He frequently mentions his 2012 Iowa victory speech, in which he talked about the funeral of his grandfather, an Italian-immigrant coal miner whose hands, in old age, bore the marks of a lifetime of proud, hard work. With the decline in the coal industry and the rapid shuttering of American steel mills, Santorum’s home, western Pennsylvania, has seen maybe America’s most dramatic deindustrialization, and all the social problems that crop up in its wake. No presidential candidate is going to bring back Bethlehem Steel, but one who understands the pain of its absence, Santorum thinks, is essential.

Why should Americans be paying attention to a failed presidential candidate who hasn’t held office since 2007? For one, he seems to be the Republican candidate most openly suggesting that he’s going to run in 2016. It’s not just the gratuitous Iowa mentions in his book. When asked about 2016, Santorum says, “Right now I’m doing everything I would be doing if I were going to run.”

But he’s also tapping into a rising trend in the conservative movement: the realization that the solutions of the Reagan years don’t match up with today’s problems, and that conservatives need reform-minded ideas that focus on working Americans.

This isn’t a new idea for Santorum: In his 2005 book, he derides his deficit-obsessed GOP colleagues in the Senate as essentially “cheap liberals,” and he proudly worked on a number of anti-poverty bills while a legislator. He even turned his Senate office into a welfare-to-work program: He describes in his book how, when setting up his constituent office in depressed Harrisburg, Pa., he hired five employees who were on welfare. One of them, a single mother, risked losing her subsidized child care by taking the job, and could swing it only by finding family members who were able to help take care of her kids.

That track record, though, didn’t prevent him from being typecast as a social-conservative culture warrior. Is insisting that the GOP talk more about marriage and family any way to break the mold of moralizer-in-chief?

Encouraging marriage, he says, “isn’t a moral argument” per se, it’s a public-policy priority. In his Iowa stump speeches, he liked to cite a Brookings study on how people who graduate from high school, get married, and have kids, in that order, almost never end up in poverty.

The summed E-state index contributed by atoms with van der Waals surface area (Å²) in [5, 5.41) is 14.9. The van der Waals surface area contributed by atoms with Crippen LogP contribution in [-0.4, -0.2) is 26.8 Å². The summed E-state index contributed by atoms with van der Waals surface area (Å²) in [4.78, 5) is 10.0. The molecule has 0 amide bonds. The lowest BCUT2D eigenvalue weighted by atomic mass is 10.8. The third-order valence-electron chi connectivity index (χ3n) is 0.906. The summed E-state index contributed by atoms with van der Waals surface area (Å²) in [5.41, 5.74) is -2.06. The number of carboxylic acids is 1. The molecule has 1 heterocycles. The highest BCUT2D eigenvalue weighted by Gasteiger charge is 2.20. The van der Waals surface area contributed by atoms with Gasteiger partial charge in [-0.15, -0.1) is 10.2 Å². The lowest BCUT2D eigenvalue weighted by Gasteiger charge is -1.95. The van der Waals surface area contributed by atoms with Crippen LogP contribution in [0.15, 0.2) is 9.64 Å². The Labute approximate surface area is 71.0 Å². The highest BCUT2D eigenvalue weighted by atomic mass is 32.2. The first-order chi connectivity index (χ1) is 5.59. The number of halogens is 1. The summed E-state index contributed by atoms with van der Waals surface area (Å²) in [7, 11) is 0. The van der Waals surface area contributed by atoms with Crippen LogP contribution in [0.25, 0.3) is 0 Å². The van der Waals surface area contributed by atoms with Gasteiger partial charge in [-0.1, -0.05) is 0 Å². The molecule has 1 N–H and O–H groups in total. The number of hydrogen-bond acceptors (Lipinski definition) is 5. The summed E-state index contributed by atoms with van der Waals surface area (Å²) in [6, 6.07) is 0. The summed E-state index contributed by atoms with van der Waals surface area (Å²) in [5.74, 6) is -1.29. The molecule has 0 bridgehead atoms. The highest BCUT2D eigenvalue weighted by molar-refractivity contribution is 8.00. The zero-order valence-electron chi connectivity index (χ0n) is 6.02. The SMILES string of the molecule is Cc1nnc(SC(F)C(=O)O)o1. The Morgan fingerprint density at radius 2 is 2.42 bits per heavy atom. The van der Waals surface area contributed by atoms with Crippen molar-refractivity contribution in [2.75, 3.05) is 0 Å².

“The foundation of a stable civilization is the family. The family breaks down — the economy suffers, the state suffers, the community suffers,” he says. Marriage is a public good, he argues, that ought to be promoted just like any other — staying in school, or quitting smoking. “There isn’t any disagreement about the public benefits of [marriage,]” he says. (He complains, based on this line of questioning, that evenNational Review reporters now don’t seem to understand how important marriage is.)

Santorum wants to do a lot more than talk up marriage, though. He has a number of policy proposals to create an economy that can support working families — some unique to him, and some that other reform-minded conservatives have been pushing.

You can read more by clicking on the link above. What do you think about Rick Santorum?

Other Top Stories:

Midland Dubbed Stormiest County

Ted Cruz Builds Case for 2016 

Climate Change Could Mean Further Drought

7% of Reporters Identify as Republican 

Santorum vs. Rand Paul 

These and many more topics coming up on today’s edition of The Chad Hasty Show. Tune in mornings 8:30-11am on News/Talk 790 KFYO, streaming online at kfyo.com, and now on your iPhone and Android device with the radioPup App. All guest interviews can be heard online in our podcast section after the show at kfyo.com.